All this talk about money’s making me hungry. Time for yet another awkward family dinner at the Crawleys. How these people don’t get indigestion more often is beyond me. Lady Vi starts building the tension by asking Branson if not dressing for dinner is an Irish tradition. And before you faint at the sight of Branson at the table au natural, by “not dressing” the Dowager Countess means “wearing an ugly brown suit.” Branson scowls that they live a completely different type of life. “I can’t turn into somebody else to please you!” And then he brings up politics. I’m getting nervous and I lean left. But before Peptobismol offers PBS a product placement deal, Cora saves the day by asking about Irish gardens having more variety than English ones. Nothing like a charming non-sequitur to get everyone back to their good graces. I really must take notes. Behind her ditzy demeanor, that Cora’s got a mind like a steel trap.

After dinner, Mary and Sybil have a tete a tete. Sybil says in Dublin she’s Mrs. Branson and that her husband is a wonderful wonderful man. What, our favorite sufragette doesn’t even hyphenate her name? Have you let your subscription to Ms. Magazine lapse, Sybs? Mary informs baby sis that the whole Grey family is coming tomorrow night and that sis should warn Branson. Larry Grey used to have a crush on her. There’s never any worry of being upstaged by a dude named Larry. Well, unless Sybil’s old flame is Larry David, in which case, he’s definitely funnier than you, Branz.

Now back to that matter of the inheritance. Matthew reveals that he’s next in line to get Sir Reggie’s money. Mary’s thrilled! Downton will be saved! She will live like a countess after all! But the thing is, Matthew can’t keep it. He broke Lavinia’s heart when she caught him snogging Mary and could not take the money in good faith. Take away her servants and Mary might shag you once a week, Matthew. Take away the money and she’ll withhold sex till you break.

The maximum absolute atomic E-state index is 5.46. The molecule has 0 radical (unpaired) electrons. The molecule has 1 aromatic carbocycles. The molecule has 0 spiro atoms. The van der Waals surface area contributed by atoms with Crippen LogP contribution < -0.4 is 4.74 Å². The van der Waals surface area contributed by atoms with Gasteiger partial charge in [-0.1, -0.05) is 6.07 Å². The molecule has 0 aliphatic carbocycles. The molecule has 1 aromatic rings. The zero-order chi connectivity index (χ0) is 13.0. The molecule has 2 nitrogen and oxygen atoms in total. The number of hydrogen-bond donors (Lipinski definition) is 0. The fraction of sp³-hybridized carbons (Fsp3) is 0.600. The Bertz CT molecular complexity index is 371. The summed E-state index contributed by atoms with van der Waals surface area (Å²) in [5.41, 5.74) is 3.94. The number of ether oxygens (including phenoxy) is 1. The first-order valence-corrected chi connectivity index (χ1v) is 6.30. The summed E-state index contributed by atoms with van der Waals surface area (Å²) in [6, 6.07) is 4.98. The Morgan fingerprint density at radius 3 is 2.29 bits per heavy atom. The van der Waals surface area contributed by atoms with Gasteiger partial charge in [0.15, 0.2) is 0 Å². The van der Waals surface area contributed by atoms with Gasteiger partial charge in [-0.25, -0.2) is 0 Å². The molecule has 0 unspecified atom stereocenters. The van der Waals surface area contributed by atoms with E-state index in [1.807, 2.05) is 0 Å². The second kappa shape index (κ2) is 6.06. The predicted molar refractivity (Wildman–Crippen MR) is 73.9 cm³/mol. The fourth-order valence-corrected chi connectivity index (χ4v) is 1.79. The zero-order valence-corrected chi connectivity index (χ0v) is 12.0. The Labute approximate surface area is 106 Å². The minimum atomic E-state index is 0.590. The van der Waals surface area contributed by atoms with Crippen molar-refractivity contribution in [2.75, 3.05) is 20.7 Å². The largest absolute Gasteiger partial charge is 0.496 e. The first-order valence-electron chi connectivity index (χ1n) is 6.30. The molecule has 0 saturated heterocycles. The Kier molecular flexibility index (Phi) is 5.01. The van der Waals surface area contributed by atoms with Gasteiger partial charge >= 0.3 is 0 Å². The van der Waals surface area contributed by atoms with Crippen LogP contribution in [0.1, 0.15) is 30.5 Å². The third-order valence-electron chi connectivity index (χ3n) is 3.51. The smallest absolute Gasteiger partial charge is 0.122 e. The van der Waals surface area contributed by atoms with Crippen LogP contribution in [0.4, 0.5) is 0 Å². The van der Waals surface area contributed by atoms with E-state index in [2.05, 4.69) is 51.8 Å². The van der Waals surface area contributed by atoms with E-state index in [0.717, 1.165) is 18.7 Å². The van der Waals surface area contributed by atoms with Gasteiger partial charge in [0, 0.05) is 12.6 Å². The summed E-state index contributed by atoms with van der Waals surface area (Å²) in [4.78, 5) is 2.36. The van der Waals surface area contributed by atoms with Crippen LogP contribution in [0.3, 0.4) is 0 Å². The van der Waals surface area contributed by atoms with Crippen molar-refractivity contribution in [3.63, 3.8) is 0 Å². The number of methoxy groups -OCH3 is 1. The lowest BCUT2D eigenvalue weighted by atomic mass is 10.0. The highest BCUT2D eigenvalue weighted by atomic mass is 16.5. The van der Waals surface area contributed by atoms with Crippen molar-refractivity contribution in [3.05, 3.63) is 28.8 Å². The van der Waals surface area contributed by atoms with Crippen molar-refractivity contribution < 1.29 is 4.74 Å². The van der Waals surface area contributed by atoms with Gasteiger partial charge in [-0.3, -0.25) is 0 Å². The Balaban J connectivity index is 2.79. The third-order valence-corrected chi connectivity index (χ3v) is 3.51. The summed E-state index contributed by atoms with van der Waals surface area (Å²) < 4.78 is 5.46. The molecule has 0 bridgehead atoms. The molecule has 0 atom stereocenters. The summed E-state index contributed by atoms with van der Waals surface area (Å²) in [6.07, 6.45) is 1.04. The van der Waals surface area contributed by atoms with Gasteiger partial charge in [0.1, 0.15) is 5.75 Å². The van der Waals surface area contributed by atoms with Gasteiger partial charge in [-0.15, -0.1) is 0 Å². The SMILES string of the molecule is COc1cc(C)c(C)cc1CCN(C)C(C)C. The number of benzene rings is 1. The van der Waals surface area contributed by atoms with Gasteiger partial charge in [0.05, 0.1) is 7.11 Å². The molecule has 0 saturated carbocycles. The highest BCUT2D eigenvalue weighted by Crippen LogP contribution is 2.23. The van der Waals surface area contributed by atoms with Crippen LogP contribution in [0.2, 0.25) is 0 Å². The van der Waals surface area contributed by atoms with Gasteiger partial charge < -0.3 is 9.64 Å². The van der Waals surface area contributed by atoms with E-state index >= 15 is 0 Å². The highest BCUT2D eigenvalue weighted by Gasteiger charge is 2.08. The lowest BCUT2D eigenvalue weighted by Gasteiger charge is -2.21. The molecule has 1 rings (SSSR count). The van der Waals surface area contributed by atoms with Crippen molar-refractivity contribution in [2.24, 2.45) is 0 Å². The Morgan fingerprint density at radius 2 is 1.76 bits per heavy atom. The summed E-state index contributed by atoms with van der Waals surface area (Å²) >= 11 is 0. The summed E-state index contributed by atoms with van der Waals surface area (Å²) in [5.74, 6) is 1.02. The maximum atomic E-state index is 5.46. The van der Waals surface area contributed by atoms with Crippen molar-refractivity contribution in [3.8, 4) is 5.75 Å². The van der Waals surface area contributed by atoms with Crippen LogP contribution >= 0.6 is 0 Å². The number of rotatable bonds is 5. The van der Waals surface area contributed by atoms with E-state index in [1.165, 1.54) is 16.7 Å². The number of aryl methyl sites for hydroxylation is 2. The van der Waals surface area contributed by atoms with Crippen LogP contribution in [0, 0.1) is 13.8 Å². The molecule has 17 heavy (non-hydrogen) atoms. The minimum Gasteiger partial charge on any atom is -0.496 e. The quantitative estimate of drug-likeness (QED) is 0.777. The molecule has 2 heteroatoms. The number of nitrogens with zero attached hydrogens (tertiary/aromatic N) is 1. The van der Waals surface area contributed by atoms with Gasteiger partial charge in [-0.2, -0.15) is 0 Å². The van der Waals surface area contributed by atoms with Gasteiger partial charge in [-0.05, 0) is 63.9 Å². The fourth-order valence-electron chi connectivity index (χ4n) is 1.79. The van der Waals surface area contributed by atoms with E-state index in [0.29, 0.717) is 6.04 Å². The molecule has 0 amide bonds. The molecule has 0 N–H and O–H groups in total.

Somewhere in another corner of the mansion, another couple is having an awkward talk about money. Lord Grantham reveals his financial faux pas to his wife. Cora asks why he was so heavily invested in one enterprise, wasn’t it foolish? She’s taking it very well that he lost their money. Cora’s so forgiving! Or did Lord Grantham spike her wine with some Spanish fly? Because she’s actually looking kinda frisky. Anyway, she’s glad they have a wedding to celebrate.

Lord, not this again. We have to obligatorily follow the Bates storyline. Anna is sure Vera committed suicide. Has Anna invented a new mode of travel? Because she manages to come and go from Downton to London as if she had her own bullet-train.